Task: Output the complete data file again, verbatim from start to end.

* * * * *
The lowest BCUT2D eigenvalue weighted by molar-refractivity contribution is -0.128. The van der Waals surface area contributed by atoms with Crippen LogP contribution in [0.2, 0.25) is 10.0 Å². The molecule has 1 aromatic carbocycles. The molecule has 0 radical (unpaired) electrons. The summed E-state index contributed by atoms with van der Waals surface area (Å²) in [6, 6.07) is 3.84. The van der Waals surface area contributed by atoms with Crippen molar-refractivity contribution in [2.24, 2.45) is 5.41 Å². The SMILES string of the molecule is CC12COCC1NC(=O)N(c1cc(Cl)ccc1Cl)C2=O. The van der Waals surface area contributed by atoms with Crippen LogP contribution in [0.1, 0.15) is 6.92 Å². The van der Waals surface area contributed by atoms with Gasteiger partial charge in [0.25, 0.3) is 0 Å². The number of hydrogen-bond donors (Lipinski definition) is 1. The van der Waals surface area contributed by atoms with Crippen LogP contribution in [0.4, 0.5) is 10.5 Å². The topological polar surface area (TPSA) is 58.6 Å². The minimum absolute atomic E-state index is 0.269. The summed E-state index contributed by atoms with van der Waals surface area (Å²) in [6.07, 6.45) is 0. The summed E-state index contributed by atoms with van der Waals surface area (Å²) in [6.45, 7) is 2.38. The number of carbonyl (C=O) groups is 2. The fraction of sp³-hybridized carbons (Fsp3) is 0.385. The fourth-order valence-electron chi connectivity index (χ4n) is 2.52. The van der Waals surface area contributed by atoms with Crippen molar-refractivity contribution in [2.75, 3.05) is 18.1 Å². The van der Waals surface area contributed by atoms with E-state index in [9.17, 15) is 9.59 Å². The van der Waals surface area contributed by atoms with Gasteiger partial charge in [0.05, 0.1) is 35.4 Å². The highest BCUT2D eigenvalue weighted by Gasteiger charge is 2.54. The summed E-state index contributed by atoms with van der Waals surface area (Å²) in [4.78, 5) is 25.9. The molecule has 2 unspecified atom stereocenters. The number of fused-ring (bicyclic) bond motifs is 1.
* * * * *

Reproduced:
The lowest BCUT2D eigenvalue weighted by molar-refractivity contribution is -0.128. The van der Waals surface area contributed by atoms with Crippen LogP contribution in [0.2, 0.25) is 10.0 Å². The molecule has 1 aromatic carbocycles. The molecule has 0 radical (unpaired) electrons. The summed E-state index contributed by atoms with van der Waals surface area (Å²) in [6, 6.07) is 3.84. The van der Waals surface area contributed by atoms with Crippen molar-refractivity contribution in [2.24, 2.45) is 5.41 Å². The SMILES string of the molecule is CC12COCC1NC(=O)N(c1cc(Cl)ccc1Cl)C2=O. The van der Waals surface area contributed by atoms with Crippen LogP contribution in [0.1, 0.15) is 6.92 Å². The van der Waals surface area contributed by atoms with Gasteiger partial charge in [0.25, 0.3) is 0 Å². The number of hydrogen-bond donors (Lipinski definition) is 1. The van der Waals surface area contributed by atoms with Crippen LogP contribution in [0.4, 0.5) is 10.5 Å². The topological polar surface area (TPSA) is 58.6 Å². The minimum absolute atomic E-state index is 0.269. The summed E-state index contributed by atoms with van der Waals surface area (Å²) in [6.07, 6.45) is 0. The summed E-state index contributed by atoms with van der Waals surface area (Å²) in [6.45, 7) is 2.38. The number of carbonyl (C=O) groups is 2. The fraction of sp³-hybridized carbons (Fsp3) is 0.385. The fourth-order valence-electron chi connectivity index (χ4n) is 2.52. The van der Waals surface area contributed by atoms with Crippen molar-refractivity contribution in [2.75, 3.05) is 18.1 Å². The van der Waals surface area contributed by atoms with E-state index in [9.17, 15) is 9.59 Å². The van der Waals surface area contributed by atoms with Gasteiger partial charge in [0.05, 0.1) is 35.4 Å². The highest BCUT2D eigenvalue weighted by Gasteiger charge is 2.54. The summed E-state index contributed by atoms with van der Waals surface area (Å²) in [4.78, 5) is 25.9. The molecule has 2 unspecified atom stereocenters. The number of fused-ring (bicyclic) bond motifs is 1.